Why can't we create inflation anymore? Maybe it's because money isn't what it used to be.
Money used to be like a car; the market expected it to depreciate every day. When we buy a new car we accept a falling resale value because a car provides a recurring flow of services over time; each day it gets us from point a to point b and back. And since these conveniences are large, the market prices cars such that they yield a steady string of capital losses.
Money, like cars, used to provide a significant flow of services over time. It was the liquidity instrument par excellence. If a problem popped up, we knew that money was the one item we could rapidly exchange to get whatever goods and services were necessary to cope. Given these characteristics, the market set a price for money such that it lost 2-3% every year. We accepted a sure capital loss because we enjoyed a compensating degree of comfort and relief from having some of the stuff in our wallets.
These flows of services are called a convenience yield. Assets that throw off a convenience yield, like cars and money, typically have negative expected price paths. Let's call them Type 1 assets.
Type 2 assets, things like stocks and bonds, don't boast a convenience yield. Without a convenience flow, people only buy them because they promise a real capital return. One way a Type 2 asset provides a capital return is via a positive expected price path. We only hold Google shares because we expect them to rise by around 5-10% a year. Same with treasury bills. The government issues a bill at, say, $97, and they mature a year later at $100.
Another way for a Type 2 asset to provide a capital return is via periodic payments. A bond or an MBS doesn't rise over time. Rather, it provides its return in the form of regular coupon payments.
Could it be that money has steadily lost its convenience yield? If so, it's shifted from being a Type 1 asset with a negative expected price path towards being a Type 2 asset. That would explain our new deflationary era. In the same way that Type 2 assets like Google and t-bills have to offer a positive expected price path if they are to be held, the purchasing power of money needs to improve over time. And since everything in the world is priced in terms of money, that means that the price level can no longer inflate, it has to deflate.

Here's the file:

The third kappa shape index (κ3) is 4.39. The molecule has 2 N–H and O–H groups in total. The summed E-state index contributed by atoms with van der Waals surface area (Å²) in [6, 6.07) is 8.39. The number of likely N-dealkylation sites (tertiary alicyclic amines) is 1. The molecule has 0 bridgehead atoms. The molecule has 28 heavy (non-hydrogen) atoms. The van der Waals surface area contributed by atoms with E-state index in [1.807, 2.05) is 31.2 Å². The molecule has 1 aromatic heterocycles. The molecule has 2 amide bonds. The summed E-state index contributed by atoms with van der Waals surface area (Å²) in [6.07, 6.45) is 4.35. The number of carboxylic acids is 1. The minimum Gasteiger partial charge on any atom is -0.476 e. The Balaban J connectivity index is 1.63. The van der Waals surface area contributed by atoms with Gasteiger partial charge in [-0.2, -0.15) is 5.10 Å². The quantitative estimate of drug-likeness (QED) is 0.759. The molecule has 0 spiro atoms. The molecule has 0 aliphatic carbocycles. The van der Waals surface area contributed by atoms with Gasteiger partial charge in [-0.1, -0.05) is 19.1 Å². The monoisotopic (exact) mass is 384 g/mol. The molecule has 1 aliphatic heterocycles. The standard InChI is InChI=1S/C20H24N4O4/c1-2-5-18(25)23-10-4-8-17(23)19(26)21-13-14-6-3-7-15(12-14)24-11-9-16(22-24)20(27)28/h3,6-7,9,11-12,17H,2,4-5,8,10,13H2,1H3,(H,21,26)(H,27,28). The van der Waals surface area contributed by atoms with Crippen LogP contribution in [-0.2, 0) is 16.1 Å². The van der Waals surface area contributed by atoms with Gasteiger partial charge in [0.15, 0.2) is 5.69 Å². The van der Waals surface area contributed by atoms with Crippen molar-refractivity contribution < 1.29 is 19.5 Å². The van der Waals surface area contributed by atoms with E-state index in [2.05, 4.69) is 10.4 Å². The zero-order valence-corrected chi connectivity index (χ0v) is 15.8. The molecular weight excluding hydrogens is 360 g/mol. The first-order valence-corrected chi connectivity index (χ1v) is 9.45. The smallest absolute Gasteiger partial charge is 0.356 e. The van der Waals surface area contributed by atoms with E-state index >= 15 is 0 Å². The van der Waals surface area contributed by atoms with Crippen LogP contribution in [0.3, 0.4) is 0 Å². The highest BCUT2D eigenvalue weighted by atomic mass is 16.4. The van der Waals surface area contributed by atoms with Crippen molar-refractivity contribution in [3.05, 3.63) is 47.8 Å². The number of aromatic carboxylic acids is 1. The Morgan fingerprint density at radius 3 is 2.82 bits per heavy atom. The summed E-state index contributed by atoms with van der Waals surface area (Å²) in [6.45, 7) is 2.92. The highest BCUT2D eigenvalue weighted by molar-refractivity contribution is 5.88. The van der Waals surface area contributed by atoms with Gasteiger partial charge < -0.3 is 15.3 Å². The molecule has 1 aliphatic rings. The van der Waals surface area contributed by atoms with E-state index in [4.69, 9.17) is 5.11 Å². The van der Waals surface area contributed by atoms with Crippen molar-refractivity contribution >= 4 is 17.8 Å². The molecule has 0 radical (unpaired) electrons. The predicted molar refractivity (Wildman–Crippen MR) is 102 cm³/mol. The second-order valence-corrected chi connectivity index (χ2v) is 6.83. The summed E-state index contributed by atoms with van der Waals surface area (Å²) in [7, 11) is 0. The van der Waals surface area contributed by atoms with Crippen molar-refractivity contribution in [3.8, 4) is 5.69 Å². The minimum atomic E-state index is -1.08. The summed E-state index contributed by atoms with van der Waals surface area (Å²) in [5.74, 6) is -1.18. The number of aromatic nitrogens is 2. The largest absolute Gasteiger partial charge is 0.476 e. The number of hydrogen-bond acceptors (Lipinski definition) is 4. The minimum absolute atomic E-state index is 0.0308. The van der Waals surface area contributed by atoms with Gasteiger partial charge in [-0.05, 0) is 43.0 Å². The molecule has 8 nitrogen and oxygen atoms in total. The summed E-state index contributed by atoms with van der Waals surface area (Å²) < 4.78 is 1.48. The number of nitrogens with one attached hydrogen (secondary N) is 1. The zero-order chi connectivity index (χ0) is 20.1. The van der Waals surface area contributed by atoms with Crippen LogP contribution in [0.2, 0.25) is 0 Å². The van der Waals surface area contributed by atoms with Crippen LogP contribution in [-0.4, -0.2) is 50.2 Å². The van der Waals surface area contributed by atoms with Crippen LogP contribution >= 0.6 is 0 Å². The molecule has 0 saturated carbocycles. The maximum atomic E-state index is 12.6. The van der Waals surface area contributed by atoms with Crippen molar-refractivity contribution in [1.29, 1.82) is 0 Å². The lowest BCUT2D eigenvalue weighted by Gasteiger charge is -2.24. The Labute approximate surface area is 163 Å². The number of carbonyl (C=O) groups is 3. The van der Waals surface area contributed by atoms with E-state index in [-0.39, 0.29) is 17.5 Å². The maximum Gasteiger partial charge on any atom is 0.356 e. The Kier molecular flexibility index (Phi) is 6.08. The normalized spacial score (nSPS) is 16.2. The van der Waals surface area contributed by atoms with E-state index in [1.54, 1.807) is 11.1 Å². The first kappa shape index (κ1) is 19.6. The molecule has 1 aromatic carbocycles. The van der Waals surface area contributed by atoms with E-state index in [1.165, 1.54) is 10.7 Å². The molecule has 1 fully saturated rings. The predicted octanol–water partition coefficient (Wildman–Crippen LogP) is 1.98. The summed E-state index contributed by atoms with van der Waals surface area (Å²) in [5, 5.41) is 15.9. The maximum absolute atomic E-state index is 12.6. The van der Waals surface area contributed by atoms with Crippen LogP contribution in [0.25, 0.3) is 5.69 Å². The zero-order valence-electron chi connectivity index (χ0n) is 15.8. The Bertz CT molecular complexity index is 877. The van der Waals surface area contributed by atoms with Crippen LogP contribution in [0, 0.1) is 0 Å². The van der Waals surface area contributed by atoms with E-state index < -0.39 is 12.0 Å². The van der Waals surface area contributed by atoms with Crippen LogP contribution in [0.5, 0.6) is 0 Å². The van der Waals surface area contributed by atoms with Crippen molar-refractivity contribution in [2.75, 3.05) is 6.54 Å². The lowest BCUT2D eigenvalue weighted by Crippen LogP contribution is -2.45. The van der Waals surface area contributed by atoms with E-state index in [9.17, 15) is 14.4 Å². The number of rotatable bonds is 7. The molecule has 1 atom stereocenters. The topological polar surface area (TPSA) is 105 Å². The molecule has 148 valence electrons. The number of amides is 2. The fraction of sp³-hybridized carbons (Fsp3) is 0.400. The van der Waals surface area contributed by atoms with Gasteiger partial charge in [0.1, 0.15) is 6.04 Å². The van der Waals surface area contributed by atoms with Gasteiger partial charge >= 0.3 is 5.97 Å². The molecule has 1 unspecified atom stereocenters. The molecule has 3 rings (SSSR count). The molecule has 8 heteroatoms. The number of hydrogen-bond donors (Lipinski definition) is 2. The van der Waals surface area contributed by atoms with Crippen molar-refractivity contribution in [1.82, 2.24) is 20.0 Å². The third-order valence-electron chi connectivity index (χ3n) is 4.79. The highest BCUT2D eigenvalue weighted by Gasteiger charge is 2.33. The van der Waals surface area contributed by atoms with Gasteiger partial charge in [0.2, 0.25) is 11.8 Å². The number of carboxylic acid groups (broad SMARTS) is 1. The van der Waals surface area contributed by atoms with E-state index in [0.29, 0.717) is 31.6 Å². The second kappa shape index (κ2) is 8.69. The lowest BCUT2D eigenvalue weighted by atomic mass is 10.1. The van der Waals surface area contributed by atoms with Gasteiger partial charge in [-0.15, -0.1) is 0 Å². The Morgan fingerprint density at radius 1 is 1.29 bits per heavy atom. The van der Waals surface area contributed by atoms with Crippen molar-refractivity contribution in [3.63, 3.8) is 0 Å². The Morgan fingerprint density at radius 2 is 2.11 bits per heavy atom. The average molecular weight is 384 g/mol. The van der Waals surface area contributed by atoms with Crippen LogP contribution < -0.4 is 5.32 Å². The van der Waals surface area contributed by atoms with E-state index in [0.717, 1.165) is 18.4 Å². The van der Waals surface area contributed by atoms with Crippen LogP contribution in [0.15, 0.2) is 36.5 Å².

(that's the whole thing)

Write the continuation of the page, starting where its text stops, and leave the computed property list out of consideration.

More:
Where has money's once considerable convenience yield gone? The costs of creating liquidity have been steadily diminishing. Wall Street has been able to make a wide variety of assets like stocks and bonds much more liquid at less cost. So whereas money was once the liquidity instrument par excellence, people now have a multitude of liquid instruments that they can choose from. At the same time, central banks, via quantitative easing, have create massive amounts of central bank liabilities. With a sea of liquid assets, maybe liquidity just isn't a valuable commodity anymore.
Welcome to deflation, folks. Into the vacuum left by money's retreating convenience yield, a promise of capital returns has sprung up.
Even if money has become a Type 2 asset, central bankers can still get the inflation rate back to 3%. To do so, they'd have to change the nature of the capital return that it offers. Like Google shares, money now seems to promise a rising expected price path (i.e. deflation). Central bankers need to switch that out with a bond-style promise of juicier periodic payments. This would involve a central banker ratcheting up the interest rate on money balances, or reserves, to an above-market level. Only with an unusually high interest rate on reserves would people once again accept a declining expected price path for money (i.e. inflation).
For an analogy, imagine that tomorrow the U.S. Treasury were to issue a new 10-year bond with an outlandishly high 10% coupon. With the market-clearing yield on existing 10-year bonds sitting at just 2%, the new bond would start trading at a large premium to its $1000 face value and slowly fall over time. Likewise, money that sports an outlandishly high interest rate would steadily lose purchasing power.
Ratcheting up rates in order to get us back to a 3% inflation path could be a ghastly experience. Before it can start rolling down the hill again, money's purchasing power would have to rise sharply in value. But money is the unit in which everything else is priced, which means the price level would need to rapidly deflate. If prices are sticky, this could result in a glut of unsold labour and goods; a recession.
Alternatively, might a central bank rekindle inflation by forcing interest rates below their market level? In the short term we'd get a quick one-time dose of inflation. But after the adjustments had been made the price level would only continue its previous deflationary descent. A central banker would have to consistently ratchet down interest rates to generate a perpetual series of one-time inflationary pops in order to keep hitting its 2-3% inflation target. This strategy would run into problems. Go much below -1% and a central bank will hit the lower bound. Unless it wants to risk mass cash storage, it won't be able to go further. Even if a central bank devises ways to get below -1%, it'll have to perpetually ratchet rates down in order to spur the next one-time pop in inflation. Once it hits -20%, or -30%, one wonders whether the market won't simply adopt an alternative currency.
Given that these two options don't seem too comforting, maybe we should just get used to a bit of deflation.
Tony Yates responds here and here.